My patients like the form-fitting nature of the EQUMEN™ shirts and the back/core support they offer, reminding them from a kinesthetic perspective to avoid slouching. Since posture is very cerebral in nature and requires physical corrections, the garment has the potential to be a great motor learning tool for patients, athletes and the general population alike. The technology is very unique, supporting the areas of the body that typically break down from a posture dimension and through repetitive overuse. When worn, the shirt's HELIX MAPPING™ permits somatic feedback directly to promote spinal and soft tissue alignment through virtually subliminal posture corrections.

Michael Zazzali, DSc.PT, OCS Certified Orthopaedic Specialist, Physical Therapy Associates of New York



EQUMEN™ Helix-Mapping™ Technology seamlessly builds in physiotherapy insights to deliver ergonomic results. See more details

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The 'man-girdle' is coming View Article Source

The 'man-girdle' is coming

Belt-tightening is about to take on a whole new meaning.

An Australian undergarment manufacturer has developed a body-shaping undershirt that promises to do for men what Wonderbra did for women.

The so-called Core Precision Undershirt by Equmen, which launched in North America last week, promises to "sculpt, tone and improve body mechanics."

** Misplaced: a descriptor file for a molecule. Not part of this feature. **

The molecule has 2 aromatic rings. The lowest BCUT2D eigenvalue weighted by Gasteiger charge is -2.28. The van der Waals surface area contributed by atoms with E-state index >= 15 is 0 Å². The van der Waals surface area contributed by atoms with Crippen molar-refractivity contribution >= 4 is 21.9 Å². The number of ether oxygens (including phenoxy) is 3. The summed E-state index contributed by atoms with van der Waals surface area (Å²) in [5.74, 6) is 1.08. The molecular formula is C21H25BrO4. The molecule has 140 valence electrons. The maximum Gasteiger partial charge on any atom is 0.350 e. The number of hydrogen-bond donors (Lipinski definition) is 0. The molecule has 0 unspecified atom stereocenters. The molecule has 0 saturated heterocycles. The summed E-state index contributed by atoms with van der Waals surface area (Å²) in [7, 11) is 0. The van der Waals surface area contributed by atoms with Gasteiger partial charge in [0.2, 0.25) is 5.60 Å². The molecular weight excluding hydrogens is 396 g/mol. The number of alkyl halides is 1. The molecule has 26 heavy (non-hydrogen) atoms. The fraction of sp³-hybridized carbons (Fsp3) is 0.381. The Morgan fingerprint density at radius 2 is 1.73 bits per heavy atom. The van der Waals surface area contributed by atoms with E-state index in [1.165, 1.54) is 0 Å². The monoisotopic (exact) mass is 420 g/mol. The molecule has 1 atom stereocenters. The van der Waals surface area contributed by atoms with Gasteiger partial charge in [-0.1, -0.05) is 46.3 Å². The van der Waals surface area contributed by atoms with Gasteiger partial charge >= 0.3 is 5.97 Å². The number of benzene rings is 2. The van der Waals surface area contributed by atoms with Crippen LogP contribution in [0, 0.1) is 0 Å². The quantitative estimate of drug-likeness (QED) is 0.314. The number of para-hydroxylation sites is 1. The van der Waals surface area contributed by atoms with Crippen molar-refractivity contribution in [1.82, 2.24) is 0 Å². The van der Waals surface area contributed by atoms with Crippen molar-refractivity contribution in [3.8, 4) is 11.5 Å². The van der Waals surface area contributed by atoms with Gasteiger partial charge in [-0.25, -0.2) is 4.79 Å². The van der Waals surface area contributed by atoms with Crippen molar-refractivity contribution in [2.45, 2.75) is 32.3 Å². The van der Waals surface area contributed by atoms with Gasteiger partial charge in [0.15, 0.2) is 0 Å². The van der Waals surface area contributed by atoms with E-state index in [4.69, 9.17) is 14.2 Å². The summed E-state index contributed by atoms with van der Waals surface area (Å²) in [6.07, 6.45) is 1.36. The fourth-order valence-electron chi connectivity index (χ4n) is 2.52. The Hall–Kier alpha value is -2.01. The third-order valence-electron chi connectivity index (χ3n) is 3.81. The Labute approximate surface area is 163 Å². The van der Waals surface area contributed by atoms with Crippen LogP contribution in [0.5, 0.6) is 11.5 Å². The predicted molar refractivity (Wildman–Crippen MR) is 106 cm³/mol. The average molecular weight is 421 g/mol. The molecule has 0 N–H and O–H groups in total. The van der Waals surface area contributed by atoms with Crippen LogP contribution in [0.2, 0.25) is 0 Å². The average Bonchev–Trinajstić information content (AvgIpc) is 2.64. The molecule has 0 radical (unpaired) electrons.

"They fit like a second skin, delivering the ultimate fusion of fashion and function," the company's website boasts. Holt Renfrew is the first Canadian retailer to carry the line and expects to have stock available for sale later this month.

"It's an opportunity for men to look as good as we do," quipped Holt Renfrew menswear sales associate Jacqueline Mills from the high-fashion retailer's Bloor St. store yesterday.

And if the buzz around the new "man-girdle" is any gauge, men are just as anxious to strut their stuff in form-fitting clothing as women.

"We've received more than a dozen calls in the last three days from customers asking us when it's going to arrive," said David Labrecque, divisional manager for Holt's menswear department.

"It's done very well in Europe and that's why we picked it up," he said.

Labrecque, who describes his physique as "average for a 47-year-old," gave the undershirt a test drive earlier this spring and said it improved his posture - and his profile.

"People who saw me wearing it definitely said there was a noticeable difference," he said.

The design, which uses the criss-cross techniques of physiotherapy taping to lift and separate the shoulders, supports and compresses the torso.

"It takes a little bit of getting used to because it is fairly tight-fitting," Labrecque acknowledged.

But he said the garment's body-slimming features shaved inches off his 5-foot 9-inch, 180-pound frame.

"Combine that with better posture and you definitely look better," he said.

The high performance undershirts will sell for between $90 and $98.

Body firming briefs by the same manufacturer will sell for between $50 and $65.